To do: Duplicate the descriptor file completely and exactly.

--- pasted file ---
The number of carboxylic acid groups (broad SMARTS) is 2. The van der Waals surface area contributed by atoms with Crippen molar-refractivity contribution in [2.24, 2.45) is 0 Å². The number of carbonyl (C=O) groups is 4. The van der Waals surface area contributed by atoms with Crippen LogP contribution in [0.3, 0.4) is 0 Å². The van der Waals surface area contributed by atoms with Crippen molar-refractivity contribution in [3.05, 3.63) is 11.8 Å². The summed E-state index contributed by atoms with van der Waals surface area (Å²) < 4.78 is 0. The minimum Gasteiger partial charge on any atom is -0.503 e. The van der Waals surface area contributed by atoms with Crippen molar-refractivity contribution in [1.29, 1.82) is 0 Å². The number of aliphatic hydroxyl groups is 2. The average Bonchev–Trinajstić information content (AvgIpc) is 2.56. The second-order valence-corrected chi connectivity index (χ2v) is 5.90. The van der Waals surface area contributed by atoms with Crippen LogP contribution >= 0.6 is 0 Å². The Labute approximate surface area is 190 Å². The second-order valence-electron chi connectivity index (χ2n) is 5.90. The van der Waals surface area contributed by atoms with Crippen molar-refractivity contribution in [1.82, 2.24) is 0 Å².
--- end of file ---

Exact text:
The number of carboxylic acid groups (broad SMARTS) is 2. The van der Waals surface area contributed by atoms with Crippen molar-refractivity contribution in [2.24, 2.45) is 0 Å². The number of carbonyl (C=O) groups is 4. The van der Waals surface area contributed by atoms with Crippen LogP contribution in [0.3, 0.4) is 0 Å². The van der Waals surface area contributed by atoms with Crippen molar-refractivity contribution in [3.05, 3.63) is 11.8 Å². The summed E-state index contributed by atoms with van der Waals surface area (Å²) < 4.78 is 0. The minimum Gasteiger partial charge on any atom is -0.503 e. The van der Waals surface area contributed by atoms with Crippen molar-refractivity contribution in [1.29, 1.82) is 0 Å². The number of aliphatic hydroxyl groups is 2. The average Bonchev–Trinajstić information content (AvgIpc) is 2.56. The second-order valence-corrected chi connectivity index (χ2v) is 5.90. The van der Waals surface area contributed by atoms with Crippen LogP contribution >= 0.6 is 0 Å². The Labute approximate surface area is 190 Å². The second-order valence-electron chi connectivity index (χ2n) is 5.90. The van der Waals surface area contributed by atoms with Crippen molar-refractivity contribution in [1.82, 2.24) is 0 Å².